One of the strongest images of the Old and New Testament is that of the journey. The backbone of the Old Testament is Israel’s Exodus trek from Egypt through the wilderness to the Promised Land.
In the New Testament, we sojourn with Jesus from Galilee to Jerusalem, ultimately along the Via Dolorosa. We travel with Paul around Asia Minor and to Rome. We learn along the way to see our own lives as a journey of faith with Jesus being formed in us all along the way.
If the spiritual life is conceived as a journey, then perhaps it is helpful to think of it in segments:
I. The first segment is Eden
The first page of the spiritual journey would be Eden. There we see the world as God created it—perfect, untainted, wonderful. Hold the original image in your mind’s eye and embrace it as it was intended to be: good.
II. The last segment is the new heaven and new earth
The destination is revealed as we turn to the last page of the journey. It’s an incredible segment, leading us along a way in which all is restored, renewed and whole.
III. The middle segments are times in the world
In between the origination and destination are the unfolding sections of time, where we live in reality, in the world with one another. The middle pages are sometimes mundane, sometimes frightful, sometimes calling for great courage, sometimes demanding sheer perseverance amid tedium.
At the middle page, is the image of the Last Supper. Most of us have in our mind’s eye the Leonardo da Vinci painting of the Last Supper. The disciples gather around a table with Jesus at the centre. We focus on those disciples, and we find it amazing how different they are. When you consider the people who gather at the table of Jesus, the amazing thing is that nobody laughs and nobody leaves. It is worth considering their diversity, what holds them in place, and with what promise Jesus’ disciples continue to gather at His table. In it, we find encouragement and strength for our own segment of the journey.
There Is Incredible Diversity Among Jesus’ Disciples
There was diversity among the Twelve
The disciples came from an otherwise incompatible assortment of backgrounds:
- Simon Peter was the rockiest one.
Jesus name Simon ‘Peter’, meaning ‘rock’. D. Elton Trueblood makes the point that it must have been a joke among the disciples, and his name mocked him. Rather, he was ‘rocky’. A fisherman by trade, bold in word, timid in action, along with all the others, Peter would deny his association with Jesus.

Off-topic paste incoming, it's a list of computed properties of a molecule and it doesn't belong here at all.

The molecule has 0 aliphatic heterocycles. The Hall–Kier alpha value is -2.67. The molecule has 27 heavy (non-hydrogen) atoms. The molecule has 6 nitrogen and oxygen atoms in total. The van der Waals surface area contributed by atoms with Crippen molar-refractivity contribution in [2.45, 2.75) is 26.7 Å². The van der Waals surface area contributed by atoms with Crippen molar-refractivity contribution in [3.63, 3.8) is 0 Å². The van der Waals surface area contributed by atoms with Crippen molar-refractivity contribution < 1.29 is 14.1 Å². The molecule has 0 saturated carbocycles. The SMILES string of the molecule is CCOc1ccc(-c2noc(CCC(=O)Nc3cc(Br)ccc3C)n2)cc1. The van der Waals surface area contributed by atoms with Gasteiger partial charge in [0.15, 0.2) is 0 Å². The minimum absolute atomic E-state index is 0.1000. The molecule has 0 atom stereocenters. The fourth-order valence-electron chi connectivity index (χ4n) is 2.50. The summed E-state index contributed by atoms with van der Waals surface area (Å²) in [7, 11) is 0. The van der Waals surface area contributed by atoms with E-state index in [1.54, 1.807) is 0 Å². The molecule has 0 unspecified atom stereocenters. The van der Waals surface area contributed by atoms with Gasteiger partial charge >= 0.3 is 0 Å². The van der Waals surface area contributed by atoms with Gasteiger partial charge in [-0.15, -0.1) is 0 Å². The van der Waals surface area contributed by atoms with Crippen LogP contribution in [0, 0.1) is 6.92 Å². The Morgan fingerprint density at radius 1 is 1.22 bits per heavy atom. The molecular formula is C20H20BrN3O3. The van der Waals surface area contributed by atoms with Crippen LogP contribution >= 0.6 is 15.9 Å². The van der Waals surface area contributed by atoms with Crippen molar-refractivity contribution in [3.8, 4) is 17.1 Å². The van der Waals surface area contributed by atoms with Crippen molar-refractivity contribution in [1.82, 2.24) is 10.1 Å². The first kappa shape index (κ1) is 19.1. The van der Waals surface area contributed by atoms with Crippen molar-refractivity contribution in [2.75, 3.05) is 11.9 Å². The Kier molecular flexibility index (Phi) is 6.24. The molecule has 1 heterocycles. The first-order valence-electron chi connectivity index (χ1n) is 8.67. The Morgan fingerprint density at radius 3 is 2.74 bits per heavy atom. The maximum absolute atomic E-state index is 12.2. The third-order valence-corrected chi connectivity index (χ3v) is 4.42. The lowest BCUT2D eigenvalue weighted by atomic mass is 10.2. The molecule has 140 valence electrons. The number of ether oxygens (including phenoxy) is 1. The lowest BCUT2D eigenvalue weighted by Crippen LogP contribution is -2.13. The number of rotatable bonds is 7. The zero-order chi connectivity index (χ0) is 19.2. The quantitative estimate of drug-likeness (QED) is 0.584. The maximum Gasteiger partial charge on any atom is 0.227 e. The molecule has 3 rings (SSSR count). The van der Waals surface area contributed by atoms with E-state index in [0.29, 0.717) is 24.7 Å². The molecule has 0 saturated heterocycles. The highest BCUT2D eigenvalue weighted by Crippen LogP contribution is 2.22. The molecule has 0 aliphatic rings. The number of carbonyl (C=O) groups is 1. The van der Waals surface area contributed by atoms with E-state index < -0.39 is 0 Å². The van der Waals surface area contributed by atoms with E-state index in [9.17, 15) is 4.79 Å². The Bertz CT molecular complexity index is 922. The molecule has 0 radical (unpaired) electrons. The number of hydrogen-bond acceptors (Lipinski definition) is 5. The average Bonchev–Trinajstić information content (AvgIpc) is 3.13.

- James and John were called the ‘Sons of Thunder’.
James and John were sons of Zebedee and of an aggressive mother seeking her sons’ promotion.
- Thomas was the doubter.
Known as Didymus, meaning ‘the twin’, Thomas was the dismal doubter. He couldn’t believe Jesus was resurrected unless he touched him.
- Matthew was a tax collector.
Also known as ‘Levi’, Matthew must have been the suspect one among the disciples. Tax collectors were on about the lowest rung on the Jewish social ladder.
- Simon was a Zealot.
Simon might well have been a prior member of the Jewish political faction that was determined to overthrow Roman rule by force.
- Judas Iscariot was the treasurer.
Judas the treasurer became Judas the betrayer. Even Judas was slow to leave the table of the Lord. The stories of the rest of the Twelve round out a wild assortment of unlikely people upon which to begin a worldwide movement.
There is a great diversity among disciples today
In reality, the picture of the disciples is a portrait of the church—of you and me and our fellowship together. We are diverse. We are different. We have our own idiosyncrasies. We clash from time to time in our ideas of how things should be.
There Is a Unifying Factor for Jesus’ Disciples
Jesus’ love, acceptance, and forgiveness held his disciples fast
Why did the Twelve continue to follow Jesus? When others had fallen away or rejected Jesus’ teaching, what drew these unlikely persons to him? Even Judas stayed until the very last possible moment.